Wounds, Chaos, Loss and Healing
I need to be painfully truthful about my life….or maybe my life lived through coping. At some point between the ages of 7 and 10, I was sexually abused by a male stranger in our neighborhood. I was abused again by a family friend during those same years.
This is the first time I have written about my abuse publicly. I first disclosed this to my wife, shortly after we met. I remember a deep hurt within me that needed to get out and telling my wife provided some relief, but that was only the beginning. Although I was courageous enough to tell Lynnette, I didn’t understand how to manage my shame, guilt, and pain.
I didn’t trust anyone – even my own parents who were good, loving people. I was now a scared boy living in an adult’s body….I was scared to be in the presence of men, even my own dad who was a good father – and protector. I didn’t trust women, and if I did, I would sexualize the relationship to ensure I had control – my voice and sense of self was hijacked during the abuse. My world became unsafe.
I was abused by someone who was older than me – and the same gender as me. I was also abused by someone who was female, she was supposed to take care of me, not harm me. I was confused about my sexuality while growing up, not confident in my manhood. Our culture always portrays the man as the protector, the hero, the warrior – although I tried to live up to what the culture said I should be, and my own dad who was truly a great influence, my understanding and perception of authentic masculinity had been twisted.
As a teenager, I was unable to deal with my pain, and I acted out – in anger. I would become angry at the drop of a hat, storm out of the house, vowing to never return. I was disrespectful and hateful to my mom and would become so angry that I would make threats. I didn’t respect my dad, after all, in my mind – he did not protect me. My ability to learn like other children was fractured, I felt like I was always two steps behind my friends.
I struggled in elementary school, and barely graduated high school. Because I was not able to give anything healthy to my girlfriends, I would use sex as a way to keep the relationship going, and once that got old – I would check out. I squandered many good friendships and relationships due to my inability to see myself as a person of value and worth beyond the physical. After high school, I had no clear direction.
I did have a desire to help people, but didn’t know how – I was flailing.
I met Lynnette in December of 1995, we were engaged in 1996, and married in 1998. In Lynnette, I found safety and trust. Sadly, I would throw it all away. During the first 7 years of our marriage, I was a wreck. I became very good at wearing the “everything’s fine – I’m good” Mask, but inside – I was unraveling.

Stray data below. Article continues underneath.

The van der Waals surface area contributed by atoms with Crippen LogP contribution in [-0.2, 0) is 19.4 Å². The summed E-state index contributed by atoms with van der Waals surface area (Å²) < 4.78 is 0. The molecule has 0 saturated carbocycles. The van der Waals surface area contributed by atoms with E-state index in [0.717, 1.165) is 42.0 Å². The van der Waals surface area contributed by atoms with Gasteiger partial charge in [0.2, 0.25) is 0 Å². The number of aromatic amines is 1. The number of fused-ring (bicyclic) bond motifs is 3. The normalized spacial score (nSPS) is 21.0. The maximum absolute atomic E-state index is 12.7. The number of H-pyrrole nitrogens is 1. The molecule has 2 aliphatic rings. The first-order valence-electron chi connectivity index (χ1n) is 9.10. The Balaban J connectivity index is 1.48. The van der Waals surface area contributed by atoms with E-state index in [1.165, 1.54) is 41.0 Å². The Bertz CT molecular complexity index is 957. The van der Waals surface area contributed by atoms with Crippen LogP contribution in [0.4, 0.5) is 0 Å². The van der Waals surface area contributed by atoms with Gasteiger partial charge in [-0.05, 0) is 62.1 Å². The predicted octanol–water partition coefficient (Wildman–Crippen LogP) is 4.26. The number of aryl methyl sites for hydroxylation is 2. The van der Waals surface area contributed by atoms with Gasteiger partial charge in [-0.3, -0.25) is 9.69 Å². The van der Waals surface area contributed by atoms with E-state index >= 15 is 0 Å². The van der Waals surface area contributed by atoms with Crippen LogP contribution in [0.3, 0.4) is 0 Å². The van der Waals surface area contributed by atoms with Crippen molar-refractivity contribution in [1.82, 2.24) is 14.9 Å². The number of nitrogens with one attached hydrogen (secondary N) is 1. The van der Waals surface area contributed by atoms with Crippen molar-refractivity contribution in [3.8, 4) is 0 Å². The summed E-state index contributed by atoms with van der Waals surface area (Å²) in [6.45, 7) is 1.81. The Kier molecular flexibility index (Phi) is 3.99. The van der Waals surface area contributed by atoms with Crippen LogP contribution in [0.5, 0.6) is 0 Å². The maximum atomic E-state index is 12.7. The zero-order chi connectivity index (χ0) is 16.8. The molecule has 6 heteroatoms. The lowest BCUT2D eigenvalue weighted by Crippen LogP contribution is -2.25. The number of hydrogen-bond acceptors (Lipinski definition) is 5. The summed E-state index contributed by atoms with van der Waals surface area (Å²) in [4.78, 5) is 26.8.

I continued to wear other Masks to hide my pain; the Masks of addiction to pornography, and sex outside of marriage. Feeling the shame of my addictions was linked to the insidiousness of my abuse – after all, I was ashamed, so doing shameful things was my distorted reality. With a marriage; I was entrusted with something wonderful and beautiful – through very poor, distorted choices…I made it dark and ugly – which is exactly the way I felt inside.
In 2006 – I fell to my knees in brokenness. I was rotten inside. Becoming a husband and father revealed how broken I was and the years of coping with my abuse as a child and dragging all of that ugliness with me in to adulthood absolutely crushed me. I found healing through the support of my family and the love of God. I was certain that my marriage was not salvageable – buried in ashes, but God has restored my marriage to Lynnette! If nothing else, the sheer power of his love, grace, word and spirit is on full display in our relationship.
I am allowing God to restore me as well. I’m writing a story about my life with the hope of being a resource on the subject of male adult survivors of sexual abuse. God has connected me with trust-worthy men; men who live with integrity and have a healthy love and concern for my life.
I have a voice – I kept the secret of what happened to me from my parents for 20 years! Now I use that voice to speak up for social injustice. That untapped desire to help others that I had in high school, is finally presenting itself. God is revealing gifts in me that I wasn’t aware of, and I’m learning to use some of those gifts to help others who have experienced the pain of child abuse. Healing from sexual abuse is not a one stop shop – it is a lifelong process, but the love and grace given by Jesus Christ empowers me to no longer be a victim.